“The Only One Who Can Help You”

 

A Helping Hand

Perhaps the greatest joy a Christian can experience is leading someone to confess faith in the saving grace of the Lord Jesus. I believe this is not just a good option for a Christian but a command given to all believers by Christ himself when He gave the great commission at His ascension (Matthew 28:18-20). I love hearing stories of salvation experiences and will ask someone whom I believe is saved to relate their journey of faith. Every story is different just as we are all different, and every story is important because our Savior is the central figure of each story. One of the most unique accounts was part of the testimony of Herb Hodges an evangelist from Memphis, Tennessee.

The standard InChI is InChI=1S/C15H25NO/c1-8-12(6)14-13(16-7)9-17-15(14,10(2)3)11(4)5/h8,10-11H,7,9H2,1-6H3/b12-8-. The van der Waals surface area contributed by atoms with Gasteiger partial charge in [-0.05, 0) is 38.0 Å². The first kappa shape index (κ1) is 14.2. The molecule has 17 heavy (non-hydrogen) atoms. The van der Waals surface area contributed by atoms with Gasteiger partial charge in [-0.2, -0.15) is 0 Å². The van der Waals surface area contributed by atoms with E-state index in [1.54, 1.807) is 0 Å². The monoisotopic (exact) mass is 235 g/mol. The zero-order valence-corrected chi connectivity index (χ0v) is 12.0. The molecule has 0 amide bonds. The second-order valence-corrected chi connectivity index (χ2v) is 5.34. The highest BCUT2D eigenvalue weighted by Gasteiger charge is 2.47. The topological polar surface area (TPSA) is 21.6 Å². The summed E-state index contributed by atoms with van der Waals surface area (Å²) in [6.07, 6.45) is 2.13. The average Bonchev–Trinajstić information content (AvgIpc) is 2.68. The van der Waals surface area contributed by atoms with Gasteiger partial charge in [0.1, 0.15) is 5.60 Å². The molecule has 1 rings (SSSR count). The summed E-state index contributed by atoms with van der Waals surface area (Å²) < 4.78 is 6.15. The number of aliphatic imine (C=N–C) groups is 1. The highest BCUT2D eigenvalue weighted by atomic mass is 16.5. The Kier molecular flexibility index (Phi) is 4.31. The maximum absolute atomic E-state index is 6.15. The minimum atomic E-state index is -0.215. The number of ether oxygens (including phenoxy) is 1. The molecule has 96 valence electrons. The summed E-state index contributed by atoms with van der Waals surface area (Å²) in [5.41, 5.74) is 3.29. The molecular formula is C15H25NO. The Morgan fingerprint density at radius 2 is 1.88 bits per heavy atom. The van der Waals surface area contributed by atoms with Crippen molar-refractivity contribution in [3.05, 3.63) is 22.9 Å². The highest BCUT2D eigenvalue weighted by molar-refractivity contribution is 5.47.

I had never met Herb prior to hearing him speak to the Kaleo’s at Kids Across America in Branson, Missouri. This camp is an urban sports camp which has been ministering for the past 26 years, and each year as many as 9,000 kids get a one week fun-filled camp experience at no cost to them! One of the primary reasons Cathy and I moved to Branson in 2005 was to be close to our daughter Mary Kay, her husband Dave Janke and their 2 daughters Rebecca and Sara Beth. Dave has been on the staff at Kids Across America since its’ inception in the early 1990’s. This brilliant camp concept was born out of the ministry and hearts of Spike White and his son Joe who were the leaders of Kanakuk Kamps which had operated in Branson over 70 years previous. These camps give kids from ages 6 through 18 the opportunity to have a fantastic camp experience combined with a major emphasis on Christian living. Because inner-city kids could not afford the cost of a week at camp, Kids Across America (KAA) provides them the means and the beautiful camp grounds on Table Rock Lake in Golden, Missouri.